Warwickshire is known as Shakespeare county, with Stratford-upon-Avon, the playwright's birthplace, at its heart. The historic county also boast plenty of ghostly connections.
Below are the 10 places across the county where we think you're most likely to experience paranormal activity. The list of haunted places includes location in Warwick, Stratford and Coventry.
The present art deco-style station dates back to immediately prior to the Second World War and is well known as a paranormal hotspot, so much so that in 2014 Chiltern Railways appointed Nick Rees as that station's "supernatural liaison officer". It's been said that for year passengers travelling to and from the station have been plagued by ghosts. The most haunted areas include a disused basement on platform three and the upstairs of an office building where staff regularly see and hear things including doors slamming and electrical equipment turning on and off.
The River Avon is the heart of Stratford and it has plenty of ghost stories associated. It's on the banks that Olive Bennet walked her last steps, before being found strangled on the bed of the river, weighed down by a grave stone stolen from the local church. Her killer was never found. The area is known for its paranormal activity, with ghosts being sighted on the water as well as on the towpath.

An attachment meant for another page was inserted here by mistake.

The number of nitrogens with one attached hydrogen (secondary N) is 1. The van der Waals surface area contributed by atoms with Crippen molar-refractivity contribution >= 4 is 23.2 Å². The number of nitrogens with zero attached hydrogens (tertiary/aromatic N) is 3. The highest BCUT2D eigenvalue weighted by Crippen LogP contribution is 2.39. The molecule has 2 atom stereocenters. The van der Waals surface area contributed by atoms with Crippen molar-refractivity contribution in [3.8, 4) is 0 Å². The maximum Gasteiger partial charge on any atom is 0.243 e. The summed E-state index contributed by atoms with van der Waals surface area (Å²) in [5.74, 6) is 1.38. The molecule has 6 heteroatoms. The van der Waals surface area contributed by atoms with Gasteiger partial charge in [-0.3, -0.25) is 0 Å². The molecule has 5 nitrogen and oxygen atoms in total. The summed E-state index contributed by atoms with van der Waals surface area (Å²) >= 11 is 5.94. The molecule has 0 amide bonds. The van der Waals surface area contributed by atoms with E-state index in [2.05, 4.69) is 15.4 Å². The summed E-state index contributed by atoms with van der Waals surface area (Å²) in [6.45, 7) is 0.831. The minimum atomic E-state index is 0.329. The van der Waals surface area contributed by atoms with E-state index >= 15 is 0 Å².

Clopton House is a 17th-century country mansion to the north of the town. It was here that Margaret Clopton, abandoned by her lover, ventured out into the night and drowned herself in the ancient well in the house's grounds.
It is thought that her story influenced the story of Hamlet's Ophelia, it's said that her ghostly figure is still seen kneeling by the well.
The grade I listed building was originally built as a monastery in the 12th century, it was only open as a hotel in 1992 and since people have reported lots of odd goings on. Guests have reported seeing the ghost of a hooded figure, believed to be the spirit of Abbott Geoffrey, one of the original cistercian monks. It's said that he was murdered in the monastery in 1345.